In one embodiment, laminate 354 is constructed with a side panel 380 and, optionally, with an outer insulation layer 382, as shown in FIG. 8. Laminate 354 and panel 380 together form body-form fitting rainwear about body 386. Side panel 380 may be made of layers of laminate 354 and an outer stretch knit 384, to pull the rainwear to the body 386. Insulation layer 382 loosely couples (e.g., with threading 391) to laminate 354 and panel 380, and may for example be sweater, fleece, and/or down insulating material of one or more layers. A water repellant layer 390 (or waterproof woven shell 390) may further cover insulation layer 382. Accordingly, laminate 354, panel 380 and insulation layer 382 (and/or layer 390) form a warm, comfortable clothing with body form-fitting rainwear properties described herein.

FIG. 9 shows one body form fitting rainwear 400 that includes a two-layer laminate 402 and an outer stretch knit or woven layer 404 to conform laminate 402 to body 406. Laminate 402 may for example be layers 12, 14 of FIG. 1, with layer 12 closest to body 406. Laminate 402 has little or no stretching capability (and, by itself would fit loosely over body 406) so that layer 404 forces laminate 402 against body 406 as body form-fitted rainwear. Optionally, rainwear 400 may include an underwear layer 410, which may be, for example, a bi-component knit with or without wicking capability. Rainwear 400 has advantages in that it provides a snug-fit to body 406 but is less expensive to manufacture by using inexpensive layer 404 separate from laminate 402.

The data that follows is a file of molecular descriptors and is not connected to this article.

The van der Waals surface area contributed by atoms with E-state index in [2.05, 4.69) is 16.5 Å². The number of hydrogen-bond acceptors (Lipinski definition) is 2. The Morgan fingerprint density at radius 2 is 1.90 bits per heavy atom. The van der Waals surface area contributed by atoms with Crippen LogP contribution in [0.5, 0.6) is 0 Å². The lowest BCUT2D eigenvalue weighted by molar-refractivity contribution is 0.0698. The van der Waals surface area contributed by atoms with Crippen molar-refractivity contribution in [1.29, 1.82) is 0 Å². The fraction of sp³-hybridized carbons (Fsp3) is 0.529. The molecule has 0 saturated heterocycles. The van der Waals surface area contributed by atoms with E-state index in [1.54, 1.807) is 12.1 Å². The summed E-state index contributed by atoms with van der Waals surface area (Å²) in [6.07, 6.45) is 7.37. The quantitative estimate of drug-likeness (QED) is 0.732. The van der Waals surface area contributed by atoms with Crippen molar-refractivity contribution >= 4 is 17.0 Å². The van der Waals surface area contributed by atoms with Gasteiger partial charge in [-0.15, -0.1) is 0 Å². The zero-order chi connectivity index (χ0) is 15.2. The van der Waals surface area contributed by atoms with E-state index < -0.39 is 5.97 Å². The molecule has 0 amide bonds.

Since certain changes may be made in the above methods and systems without departing from the scope hereof, it is intended that all matter contained in the above description or shown in the accompanying drawings be interpreted as illustrative and not in a limiting sense. It is also to be understood that the following claims are to cover all generic and specific features described herein, and all statements of the scope which, as a matter of language, might be said to fall there between.

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Classifications
U.S. Classification2/87, 2/400, 2/200.1, 2/904, 2/82, 2/69
International ClassificationA41D3/04, A41B9/06, A41D31/02
Cooperative ClassificationY10S2/904, A41D3/04, A41B9/06
European ClassificationA41D3/04, A41B9/06
Legal Events
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Jul 13, 2010FPAYFee payment
Year of fee payment: 4
Oct 16, 2007CCCertificate of correction